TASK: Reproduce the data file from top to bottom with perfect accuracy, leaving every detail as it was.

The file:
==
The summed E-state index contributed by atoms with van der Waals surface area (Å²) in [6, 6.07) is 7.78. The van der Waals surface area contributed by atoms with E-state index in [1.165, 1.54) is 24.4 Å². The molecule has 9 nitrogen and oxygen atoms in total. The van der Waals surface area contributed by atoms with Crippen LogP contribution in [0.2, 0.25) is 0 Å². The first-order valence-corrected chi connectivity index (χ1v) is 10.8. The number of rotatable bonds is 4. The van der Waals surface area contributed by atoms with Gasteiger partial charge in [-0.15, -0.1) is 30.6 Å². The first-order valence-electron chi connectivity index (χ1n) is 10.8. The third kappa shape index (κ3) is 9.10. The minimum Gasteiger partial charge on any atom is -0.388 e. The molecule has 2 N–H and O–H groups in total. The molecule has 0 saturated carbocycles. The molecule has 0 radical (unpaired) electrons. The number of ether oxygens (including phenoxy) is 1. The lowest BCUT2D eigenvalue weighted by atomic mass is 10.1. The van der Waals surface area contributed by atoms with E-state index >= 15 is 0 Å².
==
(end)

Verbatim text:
The summed E-state index contributed by atoms with van der Waals surface area (Å²) in [6, 6.07) is 7.78. The van der Waals surface area contributed by atoms with E-state index in [1.165, 1.54) is 24.4 Å². The molecule has 9 nitrogen and oxygen atoms in total. The van der Waals surface area contributed by atoms with Crippen LogP contribution in [0.2, 0.25) is 0 Å². The first-order valence-corrected chi connectivity index (χ1v) is 10.8. The number of rotatable bonds is 4. The van der Waals surface area contributed by atoms with Gasteiger partial charge in [-0.15, -0.1) is 30.6 Å². The first-order valence-electron chi connectivity index (χ1n) is 10.8. The third kappa shape index (κ3) is 9.10. The minimum Gasteiger partial charge on any atom is -0.388 e. The molecule has 2 N–H and O–H groups in total. The molecule has 0 saturated carbocycles. The molecule has 0 radical (unpaired) electrons. The number of ether oxygens (including phenoxy) is 1. The lowest BCUT2D eigenvalue weighted by atomic mass is 10.1. The van der Waals surface area contributed by atoms with E-state index >= 15 is 0 Å².